As public transport is not available because of the lockdown, they have to walk long distances in sweltering heat to buy flour and vegetables, medicines or to withdraw money or pension
Rekha Ughad, a 40-plus skinny widow, was resting on a bench under a tree outside the old Gram Panchayat (GP) office wearing a yellow saree. Ughad, along with her son, had walked 3 kms through the forest at 1 PM to reach Panshet — a remote village near the Panshet dam that supplies water to Pune in Maharashtra, and the Western Ghats — to withdraw widow pension from the bank. The hamlet where she lives does not have a bank, a post office, any grocery or vegetable shop or a flour mill. At least 10 families live here.
Rekha said: “I could not start early as I had to fetch water from the well. Due to the unavailability of electricity, we don’t get water supply at home. By the time I reached, the bank was closed. Now that I am here, I will buy at least buy groceries and vegetables.”
Rekha, who works as a shepherd for a farmer and herds 40 goats, is yet to get the salary for the last month. Her son, who works in a small factory in Pune, came back after the lockdown was announced. She said: “I hope I get the pension as I have to pay the home loan interest, and also pay for the treatment of another son who is bedridden for the last one year after he met with an accident.”
“Panshet is one of the total 130 villages in the Velhe taluka, which is 45 kms from the Pune district. Around 40 villages in Velhe are remote and are situated on the hills. One village is generally a cluster of 3-4 hamlets spread across in an area of 3-4 kms,” informed Shivaji Shinde, tehsildar, Velhe Taluka.
The public transport is shut. Though petrol pumps fall under the essential services, but only those who have passes or identity cards are given petrol or diesel. So, the villagers living in such in remote areas have no option but to walk for kilometres.
Tukaram Gaikwad who lives in Ganjwadi, one such hamlet, trekked down to Panshet one morning to buy groceries. He kept the bag at a friend’s house as he had to get a check-up done at the sub-centre for his back pain and buy medicines. Gaikwad then had to walk uphill, carrying the 5-kg bag, in sweltering heat to reach home. He said, “This is the short cut. If I take the main road, it will take me two hours.”
Akshay Trikone, a youngster living in Panshet, said: “There is one grocery store, vegetable/fruit store and a flour mill for 3-4 hamlets that are spread across an area of 3-4 kms. A few Adivasis hamlets are 20-30 kms away, situated on the hills, where there is no mobile connectivity. I see many of them coming here to buy groceries.”
Shinde, the tehsildar, said: “We have appointed volunteers in each village. We call them ‘Gramdut’. After talking to villagers, they make a list of grocery items and fruits, vegetables. They either visit the market in Pune or collaborate with the local grocery shop to buy these items for people.”
When he was told that many villagers have no idea about these Gramduts, he said: “This is a new initiative and soon people will come to know about them. We started this initiative at the Velhe taluka and now other talukas have started with the same initiative.”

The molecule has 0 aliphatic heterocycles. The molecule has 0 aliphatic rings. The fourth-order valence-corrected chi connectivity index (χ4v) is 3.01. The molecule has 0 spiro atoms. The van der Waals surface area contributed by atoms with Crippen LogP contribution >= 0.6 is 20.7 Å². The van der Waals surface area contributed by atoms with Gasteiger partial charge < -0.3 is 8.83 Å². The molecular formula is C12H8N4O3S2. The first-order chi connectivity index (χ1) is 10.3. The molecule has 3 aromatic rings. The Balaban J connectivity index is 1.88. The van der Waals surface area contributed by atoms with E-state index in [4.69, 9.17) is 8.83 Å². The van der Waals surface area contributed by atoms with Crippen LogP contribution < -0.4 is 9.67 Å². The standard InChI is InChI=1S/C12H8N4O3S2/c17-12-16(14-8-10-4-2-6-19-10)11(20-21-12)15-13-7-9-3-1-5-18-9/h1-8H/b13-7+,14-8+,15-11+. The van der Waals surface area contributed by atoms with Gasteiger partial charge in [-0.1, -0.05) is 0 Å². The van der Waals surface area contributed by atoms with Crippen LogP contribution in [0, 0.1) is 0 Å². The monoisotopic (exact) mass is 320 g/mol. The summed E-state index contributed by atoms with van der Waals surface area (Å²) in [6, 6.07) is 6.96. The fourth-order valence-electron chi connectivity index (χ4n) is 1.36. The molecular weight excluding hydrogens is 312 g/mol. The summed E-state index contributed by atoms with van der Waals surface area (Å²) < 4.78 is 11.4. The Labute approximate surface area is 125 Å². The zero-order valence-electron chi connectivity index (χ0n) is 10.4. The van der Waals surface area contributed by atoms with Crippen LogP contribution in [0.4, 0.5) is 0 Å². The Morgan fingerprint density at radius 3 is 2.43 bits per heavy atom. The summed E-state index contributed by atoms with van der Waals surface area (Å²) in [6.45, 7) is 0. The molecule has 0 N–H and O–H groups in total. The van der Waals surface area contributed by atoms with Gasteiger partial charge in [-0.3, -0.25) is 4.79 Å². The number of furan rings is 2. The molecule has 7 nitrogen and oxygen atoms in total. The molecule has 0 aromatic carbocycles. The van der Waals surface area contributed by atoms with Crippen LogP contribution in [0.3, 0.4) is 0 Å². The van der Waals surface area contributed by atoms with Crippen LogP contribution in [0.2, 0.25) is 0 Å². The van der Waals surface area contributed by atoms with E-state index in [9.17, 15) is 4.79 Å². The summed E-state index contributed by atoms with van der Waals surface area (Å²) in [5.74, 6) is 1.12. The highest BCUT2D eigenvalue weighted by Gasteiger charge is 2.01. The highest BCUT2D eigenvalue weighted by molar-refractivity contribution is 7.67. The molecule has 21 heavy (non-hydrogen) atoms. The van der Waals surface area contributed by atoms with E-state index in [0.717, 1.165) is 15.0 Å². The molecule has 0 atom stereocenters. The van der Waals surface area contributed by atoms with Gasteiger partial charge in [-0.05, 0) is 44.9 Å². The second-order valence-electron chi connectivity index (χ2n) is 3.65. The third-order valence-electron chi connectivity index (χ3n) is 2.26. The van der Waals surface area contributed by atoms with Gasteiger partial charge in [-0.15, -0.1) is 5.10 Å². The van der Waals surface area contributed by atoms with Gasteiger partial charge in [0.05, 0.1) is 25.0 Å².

Around 4,500 villages in the country are situated in the forests or reserved areas, like sanctuaries, where commercial activities, like opening a shop, are not allowed. Out of the total 2.5 lakh gram panchayats in India, 10-15% are a cluster of small hamlets.
Subhash Dolas, a 23-year-old college student, who also heads the community tourism centre at the Yelavali hamlet near the Bhimashankar forest, said all the 108 residents in his village face problems in buying groceries and vegetables on a daily basis. To reach this hamlet is a task — from Bhorgiri, the nearest village, one has trek uphill for an hour, and along the way has to cross a river and an old wooden bridge.
There are no shops in Yelavali hamlet– which falls under the Bhomane gram panchayat situated 23 kms away — and the Bhorgiri village, as both are situated in the forest areas and one can’t open shops here. The villagers usually buy essentials from the weekly market, but because of the lockdown, it is not functioning.
Subhash, the college student, said: “I have to walk to Dehane, which is 12 kms away, to withdraw money deposited by milk cooperatives to whom we supply milk to. A tanker comes to Bhorgiri to collect milk daily. The administration should supply essentials like groceries at Bhorgiri.”
He added: “To reach a clinic or hospital is a problem even otherwise. But the lockdown has worsened the situation as no vehicles are available. Many residents who have small illnesses are treating them at home with traditional medicines.”
When we got in touch with Suchitra Amle, the tehsildar of Khed, under which the Yelavali hamlet falls, she said there are no connectivity issues and people are getting ration.
“In the Bhimashankar forest, there are 13 villages, including many hamlets, spread across in the remote hilly areas. The other 100-odd villages in Khed are in the plains. Thirteen out of the total 110 villages of Khed Taluka are inside the Bhimashankar sanctuary, but connectivity to each village or hamlet in the sanctuary is good”, she said.
She added: “The administration has arranged for food packets consisting of grains, spices, pulses to each family below the poverty line with the help of donations. Besides, all are given ration through the Public Distribution System. But if they have more complaints, we will reach out to them.”
The situation on the ground, however, was very different.
Summing up, Omkar More, an activist from the Hamal Panchayat, said: “The government shouldn’t be shifting its responsibilities on to the social organisations. It is the government’s responsibility to provide all the essential services to the people so that they don’t suffer in this situation.”